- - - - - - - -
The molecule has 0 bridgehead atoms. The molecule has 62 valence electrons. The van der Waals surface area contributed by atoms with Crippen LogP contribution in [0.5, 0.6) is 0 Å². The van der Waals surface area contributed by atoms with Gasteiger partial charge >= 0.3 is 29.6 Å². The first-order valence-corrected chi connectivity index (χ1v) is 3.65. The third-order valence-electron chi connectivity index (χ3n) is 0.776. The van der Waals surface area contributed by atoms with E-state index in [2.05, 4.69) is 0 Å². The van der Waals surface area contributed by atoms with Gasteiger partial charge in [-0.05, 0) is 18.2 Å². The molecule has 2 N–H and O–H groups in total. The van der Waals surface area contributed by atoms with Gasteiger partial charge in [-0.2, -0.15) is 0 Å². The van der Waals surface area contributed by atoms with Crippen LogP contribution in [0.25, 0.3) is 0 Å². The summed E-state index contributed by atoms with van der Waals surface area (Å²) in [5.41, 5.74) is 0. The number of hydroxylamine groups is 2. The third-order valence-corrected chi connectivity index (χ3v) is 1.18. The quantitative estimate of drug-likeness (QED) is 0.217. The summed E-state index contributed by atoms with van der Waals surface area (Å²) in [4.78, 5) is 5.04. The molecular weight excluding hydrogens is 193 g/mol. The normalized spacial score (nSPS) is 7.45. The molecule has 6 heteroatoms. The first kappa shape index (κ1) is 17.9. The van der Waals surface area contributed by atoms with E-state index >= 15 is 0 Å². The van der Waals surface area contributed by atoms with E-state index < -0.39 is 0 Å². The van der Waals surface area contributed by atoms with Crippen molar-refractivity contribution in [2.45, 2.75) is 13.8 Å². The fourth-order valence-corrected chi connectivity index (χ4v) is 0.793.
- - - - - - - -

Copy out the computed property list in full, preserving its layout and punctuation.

The molecule has 0 bridgehead atoms. The molecule has 62 valence electrons. The van der Waals surface area contributed by atoms with Crippen LogP contribution in [0.5, 0.6) is 0 Å². The van der Waals surface area contributed by atoms with Gasteiger partial charge >= 0.3 is 29.6 Å². The first-order valence-corrected chi connectivity index (χ1v) is 3.65. The third-order valence-electron chi connectivity index (χ3n) is 0.776. The van der Waals surface area contributed by atoms with E-state index in [2.05, 4.69) is 0 Å². The van der Waals surface area contributed by atoms with Gasteiger partial charge in [-0.05, 0) is 18.2 Å². The molecule has 2 N–H and O–H groups in total. The van der Waals surface area contributed by atoms with Gasteiger partial charge in [-0.2, -0.15) is 0 Å². The van der Waals surface area contributed by atoms with Crippen LogP contribution in [0.25, 0.3) is 0 Å². The summed E-state index contributed by atoms with van der Waals surface area (Å²) in [5.41, 5.74) is 0. The number of hydroxylamine groups is 2. The third-order valence-corrected chi connectivity index (χ3v) is 1.18. The quantitative estimate of drug-likeness (QED) is 0.217. The summed E-state index contributed by atoms with van der Waals surface area (Å²) in [4.78, 5) is 5.04. The molecular weight excluding hydrogens is 193 g/mol. The normalized spacial score (nSPS) is 7.45. The molecule has 6 heteroatoms. The first kappa shape index (κ1) is 17.9. The van der Waals surface area contributed by atoms with E-state index >= 15 is 0 Å². The van der Waals surface area contributed by atoms with E-state index < -0.39 is 0 Å². The van der Waals surface area contributed by atoms with Crippen molar-refractivity contribution in [2.45, 2.75) is 13.8 Å². The fourth-order valence-corrected chi connectivity index (χ4v) is 0.793.